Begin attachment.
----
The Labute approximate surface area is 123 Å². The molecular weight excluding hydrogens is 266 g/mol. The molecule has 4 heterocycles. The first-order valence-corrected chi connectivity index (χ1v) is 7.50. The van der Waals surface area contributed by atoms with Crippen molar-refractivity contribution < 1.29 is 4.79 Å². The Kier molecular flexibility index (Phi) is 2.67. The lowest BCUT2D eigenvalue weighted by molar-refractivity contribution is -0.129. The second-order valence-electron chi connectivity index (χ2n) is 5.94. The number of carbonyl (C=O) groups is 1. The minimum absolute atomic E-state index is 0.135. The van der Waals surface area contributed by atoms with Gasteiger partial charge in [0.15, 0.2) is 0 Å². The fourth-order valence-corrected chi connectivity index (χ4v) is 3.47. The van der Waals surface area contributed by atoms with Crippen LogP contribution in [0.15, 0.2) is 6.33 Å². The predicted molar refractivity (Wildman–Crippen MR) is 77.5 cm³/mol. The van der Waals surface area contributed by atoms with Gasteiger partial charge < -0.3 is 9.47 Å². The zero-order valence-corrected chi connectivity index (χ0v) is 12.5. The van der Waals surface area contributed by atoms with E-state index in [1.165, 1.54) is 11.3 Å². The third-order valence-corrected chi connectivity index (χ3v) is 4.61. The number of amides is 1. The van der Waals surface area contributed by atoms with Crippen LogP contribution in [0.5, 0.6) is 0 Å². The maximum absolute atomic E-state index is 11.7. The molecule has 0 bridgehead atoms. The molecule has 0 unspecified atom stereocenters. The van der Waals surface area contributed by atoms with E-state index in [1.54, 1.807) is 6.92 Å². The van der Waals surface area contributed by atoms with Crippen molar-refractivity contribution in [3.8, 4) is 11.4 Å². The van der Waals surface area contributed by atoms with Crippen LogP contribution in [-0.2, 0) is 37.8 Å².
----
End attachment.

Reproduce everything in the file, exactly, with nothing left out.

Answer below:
The Labute approximate surface area is 123 Å². The molecular weight excluding hydrogens is 266 g/mol. The molecule has 4 heterocycles. The first-order valence-corrected chi connectivity index (χ1v) is 7.50. The van der Waals surface area contributed by atoms with Crippen molar-refractivity contribution < 1.29 is 4.79 Å². The Kier molecular flexibility index (Phi) is 2.67. The lowest BCUT2D eigenvalue weighted by molar-refractivity contribution is -0.129. The second-order valence-electron chi connectivity index (χ2n) is 5.94. The number of carbonyl (C=O) groups is 1. The minimum absolute atomic E-state index is 0.135. The van der Waals surface area contributed by atoms with Gasteiger partial charge in [0.15, 0.2) is 0 Å². The fourth-order valence-corrected chi connectivity index (χ4v) is 3.47. The van der Waals surface area contributed by atoms with Crippen LogP contribution in [0.15, 0.2) is 6.33 Å². The predicted molar refractivity (Wildman–Crippen MR) is 77.5 cm³/mol. The van der Waals surface area contributed by atoms with Gasteiger partial charge < -0.3 is 9.47 Å². The zero-order valence-corrected chi connectivity index (χ0v) is 12.5. The van der Waals surface area contributed by atoms with E-state index in [1.165, 1.54) is 11.3 Å². The third-order valence-corrected chi connectivity index (χ3v) is 4.61. The number of amides is 1. The van der Waals surface area contributed by atoms with Crippen LogP contribution in [0.5, 0.6) is 0 Å². The maximum absolute atomic E-state index is 11.7. The molecule has 0 bridgehead atoms. The molecule has 0 unspecified atom stereocenters. The van der Waals surface area contributed by atoms with E-state index in [1.54, 1.807) is 6.92 Å². The van der Waals surface area contributed by atoms with Crippen molar-refractivity contribution in [3.8, 4) is 11.4 Å². The van der Waals surface area contributed by atoms with Crippen LogP contribution in [-0.2, 0) is 37.8 Å².